Bharatiya Janata Party patriarch Atal Behari Vajpayee wasn’t sure he would go on to become India’s Prime Minister when he sipped tender coconut water on Miramar beach that cold December night, two decades ago.
He was Leader of the Opposition in the Lok Sabha alright, vcialis 40mg what with the BJP riding the crest of the Ayodhya movement then. But a mere “let’s see” was his response to a pointed query of journalists who mingled freely with him and the other 200-odd delegates when the BJP National Executive met in Goa for the first time ever in 1994.
Circa 2013: The BJP National Executive meets in Goa again for a third time.This time, however, there’s no Vajpayee-like coyness among a significant section of the party’s top guns over projecting Gujarat Chief Minister Narendra Modi as the party’s Prime Ministerial candidate in the run-up to next year’s General Election.
Goa’s health minister, Laxmikant Parsekar, sent tongues wagging when he made a cryptic comment that the deliberations in the BJP National Executive to be held this weekend in Goa could “send out signals” that Mr Modi will be the party’s Prime Ministerial candidate in the 2014 Lok Sabha polls.
The statement made at a news conference early this week by Parsekar, who’s a member of the BJP National Executive and president of the Goa state unit twice, gave rise to myriad news stories extending the ongoing speculation around the Gujarat leader’s nomination for the country’s top political post.
The BJP is the only party which follows the strategy of projecting a prime ministerial candidate in advance of the polls, although India’s electoral laws do not require it. Under the current electoral scheme, the Prime Minister is chosen by the directly elected MPs of the party or alliance that wins a majority in the 540-member Lok Sabha elections.
In the general elections held in 1996, 1998, 1999 and 2004, the saffron party had projected Atal Behari Vajpayee. He eventually did go on to become the Prime Minister at the end of the first three general elections as head of BJP-led coalitions (in 1996 however he lasted only 13 days and quit after he failed to drum up support of more fringe parties in a hung Parliament). In 2004, the party suffered a shocking defeat and lost its status as the largest party after Congress. The story repeated in 2009 when LK Advani was projected as the Prime Ministerial candidate and the party lost again.
Officially, the question of finalising the leader who will be projected as Prime Minister at the next election does not figure in the agenda of the Goa meet. Not in the national executive meeting on Friday-Saturday and not even in the workers convention slated for Sunday. That, according to senior BJP leaders, is the prerogative of the Parliamentary Board.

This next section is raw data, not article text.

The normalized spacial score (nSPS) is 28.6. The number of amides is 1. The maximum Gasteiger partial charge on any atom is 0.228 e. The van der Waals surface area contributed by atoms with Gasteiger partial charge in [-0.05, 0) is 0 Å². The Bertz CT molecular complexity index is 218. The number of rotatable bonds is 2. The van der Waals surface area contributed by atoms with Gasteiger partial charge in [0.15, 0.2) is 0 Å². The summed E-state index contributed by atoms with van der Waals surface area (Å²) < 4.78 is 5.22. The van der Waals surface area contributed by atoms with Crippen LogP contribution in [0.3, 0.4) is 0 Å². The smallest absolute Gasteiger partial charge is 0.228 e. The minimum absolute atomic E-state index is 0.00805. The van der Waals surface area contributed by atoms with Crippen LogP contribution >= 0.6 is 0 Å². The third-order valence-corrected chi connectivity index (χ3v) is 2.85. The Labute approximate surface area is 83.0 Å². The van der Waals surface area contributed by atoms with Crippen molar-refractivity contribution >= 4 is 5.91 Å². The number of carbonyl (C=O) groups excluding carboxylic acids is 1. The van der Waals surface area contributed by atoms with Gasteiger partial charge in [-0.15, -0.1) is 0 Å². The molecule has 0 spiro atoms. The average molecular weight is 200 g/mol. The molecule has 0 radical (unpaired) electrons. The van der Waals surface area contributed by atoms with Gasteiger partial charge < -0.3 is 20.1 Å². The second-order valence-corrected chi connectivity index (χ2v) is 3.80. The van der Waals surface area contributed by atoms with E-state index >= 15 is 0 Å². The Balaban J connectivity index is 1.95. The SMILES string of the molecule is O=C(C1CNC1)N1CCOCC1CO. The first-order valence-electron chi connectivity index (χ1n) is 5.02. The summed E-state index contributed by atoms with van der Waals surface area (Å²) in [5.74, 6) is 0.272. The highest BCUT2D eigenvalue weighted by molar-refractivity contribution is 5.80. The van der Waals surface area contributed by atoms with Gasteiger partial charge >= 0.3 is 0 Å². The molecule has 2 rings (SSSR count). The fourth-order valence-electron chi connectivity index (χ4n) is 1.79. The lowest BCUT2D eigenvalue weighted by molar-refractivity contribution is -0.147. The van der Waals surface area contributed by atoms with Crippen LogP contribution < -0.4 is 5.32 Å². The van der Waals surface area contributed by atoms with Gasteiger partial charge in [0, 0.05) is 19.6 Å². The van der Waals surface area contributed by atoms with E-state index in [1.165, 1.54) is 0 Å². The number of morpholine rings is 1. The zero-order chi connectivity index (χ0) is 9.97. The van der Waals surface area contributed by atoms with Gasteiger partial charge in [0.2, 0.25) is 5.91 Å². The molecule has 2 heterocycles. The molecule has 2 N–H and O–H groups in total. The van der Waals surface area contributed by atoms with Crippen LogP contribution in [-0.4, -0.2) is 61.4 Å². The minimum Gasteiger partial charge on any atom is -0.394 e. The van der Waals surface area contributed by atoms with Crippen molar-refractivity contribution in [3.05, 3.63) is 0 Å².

According to BJP national general secretary Smriti Irani, who was in Goa a few days ago, on the agenda of the Goa meet are issues related to the country’s national security which popped up following the recent Chinese incursions in Ladhak and the dastardly ambush by Maoists that claimed lives of top Congress leaders in Chattisgarh, in addition to corruption (with which the party hopes to pin down the Congress) and the general political scenario in the country.
Yet there’s enough hint that Mr Modi’s shadow would loom large over the deliberations from insignia, including posters where his is the only image of a BJP CM visible.
Also, party officials announced that the Gujarat CM will be the only one among half-a-dozen BJP CMs in the country who will address the National Executive. Not even Manohar Parrikar, who in an interview with Streets last December did not rule out taking up the job of Prime Minister if destiny propelled him to it, has this privilege, despite being the top political executive of the host state.
‘What’s in it for Goa?’
Goa’s special status demand may figure in deliberations
As top BJP national leaders converge on Goa this weekend, Chief Minister Manohar Parrikar is expected to prop up the issue of Goa’s demand for ‘special status’ during the political deliberations.
Although Parrikar has not spelt out his strategy over raising the demand during his party’s national meetings here, the Goa BJP chief, Vinay Tendulkar categorically said it would be done.
“Goa’s special status demand will be discussed with our party’s national office bearers. We will ask them to pursue it vigorously with the Central government,” Tendulkar, a former legislator, told Streets.
The Parrikar government sprung a surprise in the budget session of the Goa legislative assembly when it piloted a resolution pressing for special status under provisions of Article 371 of the Indian Constitution. Special status under this provision entails certain curbs on buying and selling of land in the state and also grants it benefits in devolution of central funds for development.